One article on PainSci cites Monte 2019: Marijuana for Pain
original abstract †Abstracts here may not perfectly match originals, for a variety of technical and practical reasons. Some abstacts are truncated for my purposes here, if they are particularly long-winded and unhelpful. I occasionally add clarifying notes. And I make some minor corrections.
Background: Little is known about the relative harms of edible and inhalable cannabis products. Objective: To describe and compare adult emergency department (ED) visits related to edible and inhaled cannabis exposure. Design: Chart review of ED visits between 1 January 2012 and 31 December 2016. Setting: A large urban academic hospital in Colorado. Participants: Adults with ED visits with a cannabis-related International Classification of Diseases, Ninth or 10th Revision, Clinical Modification (ICD-9-CM or ICD-10-CM), code. Measurements: Patient demographic characteristics, route of exposure, dose, symptoms, length of stay, disposition, discharge diagnoses, and attribution of visit to cannabis. Results: There were 9973 visits with an ICD-9-CM or ICD-10-CM code for cannabis use. Of these, 2567 (25.7%) visits were at least partially attributable to cannabis, and 238 of those (9.3%) were related to edible cannabis. Visits attributable to inhaled cannabis were more likely to be for cannabinoid hyperemesis syndrome (18.0% vs. 8.4%), and visits attributable to edible cannabis were more likely to be due to acute psychiatric symptoms (18.0% vs. 10.9%), intoxication (48% vs. 28%), and cardiovascular symptoms (8.0% vs. 3.1%). Edible products accounted for 10.7% of cannabis-attributable visits between 2014 and 2016 but represented only 0.32% of total cannabis sales in Colorado (in kilograms of tetrahydrocannabinol) during that period. Limitation: Retrospective study design, single academic center, self-reported exposure data, and limited availability of dose data. Conclusion: Visits attributable to inhaled cannabis are more frequent than those attributable to edible cannabis, although the latter is associated with more acute psychiatric visits and more ED visits than expected. Primary Funding Source: Colorado Department of Public Health and Environment.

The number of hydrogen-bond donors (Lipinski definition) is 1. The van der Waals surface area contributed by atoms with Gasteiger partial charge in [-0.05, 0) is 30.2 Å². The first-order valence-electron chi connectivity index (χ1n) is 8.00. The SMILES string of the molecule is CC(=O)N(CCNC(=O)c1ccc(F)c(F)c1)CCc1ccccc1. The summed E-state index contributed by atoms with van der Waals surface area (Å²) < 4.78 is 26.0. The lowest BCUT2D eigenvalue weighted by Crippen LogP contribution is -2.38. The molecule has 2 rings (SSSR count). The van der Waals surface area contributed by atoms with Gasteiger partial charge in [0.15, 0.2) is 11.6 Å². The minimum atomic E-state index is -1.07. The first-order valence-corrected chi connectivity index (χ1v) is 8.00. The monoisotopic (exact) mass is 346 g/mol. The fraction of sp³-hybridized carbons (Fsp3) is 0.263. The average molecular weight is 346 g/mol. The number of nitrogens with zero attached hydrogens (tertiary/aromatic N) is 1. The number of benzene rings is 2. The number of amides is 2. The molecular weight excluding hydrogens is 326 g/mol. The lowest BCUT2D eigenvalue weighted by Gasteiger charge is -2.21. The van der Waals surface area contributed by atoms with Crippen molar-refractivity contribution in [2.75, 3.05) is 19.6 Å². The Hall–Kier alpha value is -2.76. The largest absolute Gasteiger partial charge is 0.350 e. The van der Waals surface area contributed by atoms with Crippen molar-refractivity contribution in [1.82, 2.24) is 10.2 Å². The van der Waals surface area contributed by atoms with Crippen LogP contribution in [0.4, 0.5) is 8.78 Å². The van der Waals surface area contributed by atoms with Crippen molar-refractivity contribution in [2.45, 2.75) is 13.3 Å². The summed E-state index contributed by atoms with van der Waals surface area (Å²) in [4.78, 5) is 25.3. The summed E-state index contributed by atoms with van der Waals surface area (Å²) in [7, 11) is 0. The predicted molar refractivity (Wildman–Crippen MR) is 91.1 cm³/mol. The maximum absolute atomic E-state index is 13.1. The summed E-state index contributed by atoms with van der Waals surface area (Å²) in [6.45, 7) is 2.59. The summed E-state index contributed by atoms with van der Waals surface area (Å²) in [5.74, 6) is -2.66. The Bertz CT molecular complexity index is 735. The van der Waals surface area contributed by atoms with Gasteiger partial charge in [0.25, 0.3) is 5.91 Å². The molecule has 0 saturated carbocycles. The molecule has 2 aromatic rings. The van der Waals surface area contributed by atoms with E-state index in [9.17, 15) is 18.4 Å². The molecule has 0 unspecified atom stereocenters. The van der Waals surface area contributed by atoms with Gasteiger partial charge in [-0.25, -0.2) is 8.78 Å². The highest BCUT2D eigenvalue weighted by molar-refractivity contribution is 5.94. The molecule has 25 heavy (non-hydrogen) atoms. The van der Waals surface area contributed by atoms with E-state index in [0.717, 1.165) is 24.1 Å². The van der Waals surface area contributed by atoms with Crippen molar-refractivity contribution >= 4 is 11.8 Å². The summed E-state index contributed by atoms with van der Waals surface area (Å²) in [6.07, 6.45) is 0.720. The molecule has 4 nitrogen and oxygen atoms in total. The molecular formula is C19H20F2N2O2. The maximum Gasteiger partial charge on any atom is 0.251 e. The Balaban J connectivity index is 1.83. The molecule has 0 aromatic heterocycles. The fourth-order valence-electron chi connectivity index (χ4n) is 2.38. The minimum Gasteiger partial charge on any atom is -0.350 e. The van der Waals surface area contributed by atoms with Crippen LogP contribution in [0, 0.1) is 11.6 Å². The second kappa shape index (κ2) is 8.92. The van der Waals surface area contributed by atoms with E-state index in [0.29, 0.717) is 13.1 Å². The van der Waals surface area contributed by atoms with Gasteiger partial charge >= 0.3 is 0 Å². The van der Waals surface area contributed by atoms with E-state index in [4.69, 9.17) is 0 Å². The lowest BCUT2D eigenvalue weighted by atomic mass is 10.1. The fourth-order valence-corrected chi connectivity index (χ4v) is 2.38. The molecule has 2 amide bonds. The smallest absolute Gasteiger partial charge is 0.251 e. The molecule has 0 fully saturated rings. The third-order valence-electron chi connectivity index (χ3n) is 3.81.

This page is part of the PainScience BIBLIOGRAPHY, which contains plain language summaries of thousands of scientific papers & others sources. It’s like a highly specialized blog. A few highlights:
- Cannabidiol (CBD) products for pain: ineffective, expensive, and with potential harms. Moore 2023 J Pain.
- Inciting events associated with lumbar disc herniation. Suri 2010 Spine J.
- Prediction of an extruded fragment in lumbar disc patients from clinical presentations. Pople 1994 Spine (Phila Pa 1976).
- Characteristics of patients with low back and leg pain seeking treatment in primary care: baseline results from the ATLAS cohort study. Konstantinou 2015 BMC Musculoskelet Disord.
- Effectiveness and cost-effectiveness of universal school-based mindfulness training compared with normal school provision in reducing risk of mental health problems and promoting well-being in adolescence: the MYRIAD cluster randomised controlled trial. Kuyken 2022 Evid Based Ment Health.